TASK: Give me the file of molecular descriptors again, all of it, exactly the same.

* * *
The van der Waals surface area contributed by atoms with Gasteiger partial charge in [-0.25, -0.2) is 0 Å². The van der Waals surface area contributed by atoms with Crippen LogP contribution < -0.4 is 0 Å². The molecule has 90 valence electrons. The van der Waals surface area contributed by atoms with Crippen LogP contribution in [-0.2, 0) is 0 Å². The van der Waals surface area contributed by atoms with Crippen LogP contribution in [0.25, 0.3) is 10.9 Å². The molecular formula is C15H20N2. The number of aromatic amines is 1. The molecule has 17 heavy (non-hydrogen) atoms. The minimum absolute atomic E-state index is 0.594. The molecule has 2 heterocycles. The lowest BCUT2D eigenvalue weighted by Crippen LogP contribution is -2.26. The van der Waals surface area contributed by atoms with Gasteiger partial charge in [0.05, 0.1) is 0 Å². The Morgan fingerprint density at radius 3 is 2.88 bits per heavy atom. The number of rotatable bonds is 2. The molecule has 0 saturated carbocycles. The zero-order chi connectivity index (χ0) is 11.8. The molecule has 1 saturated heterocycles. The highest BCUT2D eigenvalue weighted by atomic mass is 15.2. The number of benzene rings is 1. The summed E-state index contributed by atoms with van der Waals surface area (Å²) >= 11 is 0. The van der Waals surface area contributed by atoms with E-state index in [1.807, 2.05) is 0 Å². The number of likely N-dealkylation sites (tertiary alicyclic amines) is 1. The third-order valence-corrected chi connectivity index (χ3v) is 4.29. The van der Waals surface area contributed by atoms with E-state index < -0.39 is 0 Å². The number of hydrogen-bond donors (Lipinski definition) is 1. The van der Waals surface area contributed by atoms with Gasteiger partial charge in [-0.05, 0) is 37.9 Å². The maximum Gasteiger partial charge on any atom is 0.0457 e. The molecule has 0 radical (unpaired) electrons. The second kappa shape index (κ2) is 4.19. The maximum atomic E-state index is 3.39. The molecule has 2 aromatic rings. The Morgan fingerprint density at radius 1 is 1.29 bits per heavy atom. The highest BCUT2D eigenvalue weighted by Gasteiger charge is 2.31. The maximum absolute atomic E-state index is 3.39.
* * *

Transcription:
The van der Waals surface area contributed by atoms with Gasteiger partial charge in [-0.25, -0.2) is 0 Å². The van der Waals surface area contributed by atoms with Crippen LogP contribution < -0.4 is 0 Å². The molecule has 90 valence electrons. The van der Waals surface area contributed by atoms with Crippen LogP contribution in [-0.2, 0) is 0 Å². The van der Waals surface area contributed by atoms with Crippen LogP contribution in [0.25, 0.3) is 10.9 Å². The molecular formula is C15H20N2. The number of aromatic amines is 1. The molecule has 17 heavy (non-hydrogen) atoms. The minimum absolute atomic E-state index is 0.594. The molecule has 2 heterocycles. The lowest BCUT2D eigenvalue weighted by Crippen LogP contribution is -2.26. The van der Waals surface area contributed by atoms with Gasteiger partial charge in [0.05, 0.1) is 0 Å². The Morgan fingerprint density at radius 3 is 2.88 bits per heavy atom. The number of rotatable bonds is 2. The molecule has 0 saturated carbocycles. The zero-order chi connectivity index (χ0) is 11.8. The molecule has 1 saturated heterocycles. The highest BCUT2D eigenvalue weighted by atomic mass is 15.2. The number of benzene rings is 1. The summed E-state index contributed by atoms with van der Waals surface area (Å²) >= 11 is 0. The van der Waals surface area contributed by atoms with E-state index in [1.807, 2.05) is 0 Å². The number of likely N-dealkylation sites (tertiary alicyclic amines) is 1. The third-order valence-corrected chi connectivity index (χ3v) is 4.29. The van der Waals surface area contributed by atoms with E-state index < -0.39 is 0 Å². The number of hydrogen-bond donors (Lipinski definition) is 1. The van der Waals surface area contributed by atoms with Gasteiger partial charge in [-0.05, 0) is 37.9 Å². The maximum Gasteiger partial charge on any atom is 0.0457 e. The molecule has 0 radical (unpaired) electrons. The second kappa shape index (κ2) is 4.19. The maximum atomic E-state index is 3.39. The molecule has 2 aromatic rings. The Morgan fingerprint density at radius 1 is 1.29 bits per heavy atom. The highest BCUT2D eigenvalue weighted by Gasteiger charge is 2.31. The maximum absolute atomic E-state index is 3.39.